The Politics of the Internet – Week FiveLowering transaction costs • But what if something dramatically lowered transaction costs? • The need for much of the hierarchy of party machines would disappear (just as there is less need for old-style multinational corporations than there used to be). • And new entrepreneurs could take advantage.
The Politics of the Internet – Week FiveFeedback loops • Feedback loops – when a phenomenon becomes self-generating and self-sustaining. • Example – feedback squeal from microphone/speaker systems. • Has relevance for a wide variety of social phenomena.
The Politics of the Internet – Week FiveElectoral winners and feedback loops • In primary system, activists want to support the candidate who is likely to win the primaries and the election, and give them support. • They do this for both selfish and non-selfish motives. • But the problem is – how do you know which candidate is going to win?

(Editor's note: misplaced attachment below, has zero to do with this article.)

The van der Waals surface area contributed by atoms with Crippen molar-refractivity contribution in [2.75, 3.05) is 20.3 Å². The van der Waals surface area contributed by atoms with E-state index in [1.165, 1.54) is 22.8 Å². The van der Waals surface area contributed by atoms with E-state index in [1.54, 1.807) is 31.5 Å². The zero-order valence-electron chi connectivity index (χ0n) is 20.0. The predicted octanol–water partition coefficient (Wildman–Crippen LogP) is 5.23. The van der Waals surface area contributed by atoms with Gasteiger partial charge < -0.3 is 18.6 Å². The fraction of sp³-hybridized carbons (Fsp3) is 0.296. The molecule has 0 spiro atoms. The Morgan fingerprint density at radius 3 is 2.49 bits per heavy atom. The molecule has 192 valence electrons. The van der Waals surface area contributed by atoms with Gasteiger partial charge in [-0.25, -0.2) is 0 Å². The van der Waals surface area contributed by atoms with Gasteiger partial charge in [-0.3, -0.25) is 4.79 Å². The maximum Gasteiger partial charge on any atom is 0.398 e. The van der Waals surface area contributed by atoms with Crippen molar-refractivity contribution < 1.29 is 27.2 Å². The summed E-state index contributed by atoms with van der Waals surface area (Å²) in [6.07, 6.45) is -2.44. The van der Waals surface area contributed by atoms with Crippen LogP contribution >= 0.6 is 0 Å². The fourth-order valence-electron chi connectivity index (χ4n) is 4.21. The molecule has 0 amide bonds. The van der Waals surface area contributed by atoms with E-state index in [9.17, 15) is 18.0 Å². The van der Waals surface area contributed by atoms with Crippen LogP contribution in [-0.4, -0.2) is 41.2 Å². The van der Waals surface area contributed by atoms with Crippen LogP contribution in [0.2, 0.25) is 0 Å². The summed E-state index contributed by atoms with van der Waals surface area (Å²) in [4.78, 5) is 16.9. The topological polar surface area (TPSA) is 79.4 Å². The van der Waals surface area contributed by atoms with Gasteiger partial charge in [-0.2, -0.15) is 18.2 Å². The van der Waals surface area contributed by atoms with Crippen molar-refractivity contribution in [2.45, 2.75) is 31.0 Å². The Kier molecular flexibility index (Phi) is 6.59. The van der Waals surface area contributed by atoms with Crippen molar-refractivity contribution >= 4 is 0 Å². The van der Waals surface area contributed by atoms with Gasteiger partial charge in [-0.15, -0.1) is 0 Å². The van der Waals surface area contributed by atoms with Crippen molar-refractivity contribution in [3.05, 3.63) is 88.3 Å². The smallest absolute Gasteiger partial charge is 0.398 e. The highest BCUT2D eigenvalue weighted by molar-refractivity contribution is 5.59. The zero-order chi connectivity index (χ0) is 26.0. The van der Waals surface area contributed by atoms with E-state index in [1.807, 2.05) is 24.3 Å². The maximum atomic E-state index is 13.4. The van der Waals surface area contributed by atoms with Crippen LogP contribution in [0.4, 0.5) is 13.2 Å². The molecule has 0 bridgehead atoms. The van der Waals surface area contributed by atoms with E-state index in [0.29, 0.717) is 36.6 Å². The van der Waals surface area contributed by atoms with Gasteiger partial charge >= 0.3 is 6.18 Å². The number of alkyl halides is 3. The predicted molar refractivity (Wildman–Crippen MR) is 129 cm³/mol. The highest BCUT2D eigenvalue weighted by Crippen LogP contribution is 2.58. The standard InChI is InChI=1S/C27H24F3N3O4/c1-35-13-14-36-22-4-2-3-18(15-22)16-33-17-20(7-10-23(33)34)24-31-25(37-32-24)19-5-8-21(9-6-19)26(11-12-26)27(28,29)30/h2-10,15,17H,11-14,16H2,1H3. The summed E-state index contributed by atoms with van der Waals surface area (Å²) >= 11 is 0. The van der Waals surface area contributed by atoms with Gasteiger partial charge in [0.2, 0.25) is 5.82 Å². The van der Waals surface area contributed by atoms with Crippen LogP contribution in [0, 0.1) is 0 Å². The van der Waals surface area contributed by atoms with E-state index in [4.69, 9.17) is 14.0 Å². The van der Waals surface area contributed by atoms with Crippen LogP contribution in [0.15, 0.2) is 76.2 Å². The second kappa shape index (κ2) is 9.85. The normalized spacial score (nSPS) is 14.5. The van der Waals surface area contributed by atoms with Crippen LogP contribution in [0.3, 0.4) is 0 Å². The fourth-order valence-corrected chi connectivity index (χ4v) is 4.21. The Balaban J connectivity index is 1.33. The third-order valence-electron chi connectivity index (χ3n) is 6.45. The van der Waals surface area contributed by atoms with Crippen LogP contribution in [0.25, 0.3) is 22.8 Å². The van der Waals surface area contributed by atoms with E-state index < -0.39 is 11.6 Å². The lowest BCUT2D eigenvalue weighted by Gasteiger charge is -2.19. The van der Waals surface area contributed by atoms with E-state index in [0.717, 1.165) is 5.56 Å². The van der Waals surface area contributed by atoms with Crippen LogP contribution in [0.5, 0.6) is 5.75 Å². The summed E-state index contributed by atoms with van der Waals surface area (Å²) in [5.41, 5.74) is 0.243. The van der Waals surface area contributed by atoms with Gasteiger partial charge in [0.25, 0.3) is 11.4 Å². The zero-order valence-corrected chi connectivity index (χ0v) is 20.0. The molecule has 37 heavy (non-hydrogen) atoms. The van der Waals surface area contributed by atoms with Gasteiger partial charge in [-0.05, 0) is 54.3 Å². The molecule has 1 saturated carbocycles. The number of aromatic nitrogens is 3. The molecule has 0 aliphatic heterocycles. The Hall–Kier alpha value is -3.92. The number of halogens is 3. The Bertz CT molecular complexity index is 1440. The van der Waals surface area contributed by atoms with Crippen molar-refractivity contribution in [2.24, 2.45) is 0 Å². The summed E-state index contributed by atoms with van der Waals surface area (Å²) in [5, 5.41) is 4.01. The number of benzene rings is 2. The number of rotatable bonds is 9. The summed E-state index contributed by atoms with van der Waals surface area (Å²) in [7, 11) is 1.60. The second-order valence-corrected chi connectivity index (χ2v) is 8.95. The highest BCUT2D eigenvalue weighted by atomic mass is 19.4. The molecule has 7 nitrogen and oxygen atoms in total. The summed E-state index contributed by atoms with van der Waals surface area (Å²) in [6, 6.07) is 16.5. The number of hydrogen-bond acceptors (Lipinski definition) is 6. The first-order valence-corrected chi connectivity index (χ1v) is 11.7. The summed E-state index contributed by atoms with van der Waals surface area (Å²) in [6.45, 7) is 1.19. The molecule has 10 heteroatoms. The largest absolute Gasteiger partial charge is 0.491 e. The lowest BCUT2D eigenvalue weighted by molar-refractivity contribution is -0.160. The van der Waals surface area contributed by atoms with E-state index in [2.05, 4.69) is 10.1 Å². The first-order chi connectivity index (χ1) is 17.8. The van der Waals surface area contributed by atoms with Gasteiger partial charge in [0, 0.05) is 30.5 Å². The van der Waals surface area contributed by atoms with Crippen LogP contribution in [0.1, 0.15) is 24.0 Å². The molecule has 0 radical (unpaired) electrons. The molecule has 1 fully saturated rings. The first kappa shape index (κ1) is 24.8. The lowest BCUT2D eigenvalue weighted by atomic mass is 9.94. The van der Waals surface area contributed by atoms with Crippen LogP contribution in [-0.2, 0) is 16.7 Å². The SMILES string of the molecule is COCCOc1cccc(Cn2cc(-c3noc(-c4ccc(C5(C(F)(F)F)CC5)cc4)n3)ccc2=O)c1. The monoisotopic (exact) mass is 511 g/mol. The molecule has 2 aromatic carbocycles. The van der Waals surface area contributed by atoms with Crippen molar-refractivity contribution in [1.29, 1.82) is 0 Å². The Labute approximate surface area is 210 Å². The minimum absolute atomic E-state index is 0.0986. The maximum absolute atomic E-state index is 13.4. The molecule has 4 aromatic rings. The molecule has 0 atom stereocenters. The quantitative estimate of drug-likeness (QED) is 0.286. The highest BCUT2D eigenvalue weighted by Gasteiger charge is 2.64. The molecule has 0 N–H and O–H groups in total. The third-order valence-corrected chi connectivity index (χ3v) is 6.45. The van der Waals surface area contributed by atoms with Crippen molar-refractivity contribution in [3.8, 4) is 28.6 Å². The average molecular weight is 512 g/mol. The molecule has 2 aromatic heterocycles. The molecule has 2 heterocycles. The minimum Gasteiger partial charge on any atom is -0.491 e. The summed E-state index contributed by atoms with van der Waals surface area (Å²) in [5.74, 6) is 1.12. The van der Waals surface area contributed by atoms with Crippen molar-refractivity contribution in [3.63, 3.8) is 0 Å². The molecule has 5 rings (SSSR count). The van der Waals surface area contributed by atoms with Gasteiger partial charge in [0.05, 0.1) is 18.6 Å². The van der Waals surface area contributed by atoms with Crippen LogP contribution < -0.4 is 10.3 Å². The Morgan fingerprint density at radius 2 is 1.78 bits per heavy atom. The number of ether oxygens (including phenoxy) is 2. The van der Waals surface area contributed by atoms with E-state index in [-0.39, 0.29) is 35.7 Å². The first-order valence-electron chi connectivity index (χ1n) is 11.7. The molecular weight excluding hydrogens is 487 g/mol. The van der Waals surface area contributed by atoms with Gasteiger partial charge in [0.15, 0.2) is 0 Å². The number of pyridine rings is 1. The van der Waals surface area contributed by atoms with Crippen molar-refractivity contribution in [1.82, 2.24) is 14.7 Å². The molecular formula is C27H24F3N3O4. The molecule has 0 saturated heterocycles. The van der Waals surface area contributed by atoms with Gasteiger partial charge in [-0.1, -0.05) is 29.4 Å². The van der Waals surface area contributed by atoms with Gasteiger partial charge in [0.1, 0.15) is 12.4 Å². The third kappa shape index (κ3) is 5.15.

The Politics of the Internet – Week Five • Sometimes, there is an ‘obvious’ candidate. • But where there is not, feedback loops can very easily develop. • Activists discover that other activists are supporting a candidate. • They then conclude that this candidate is more likely to win, and start supporting him/her. • This in turn inspires other activists to support the candidate – and so on.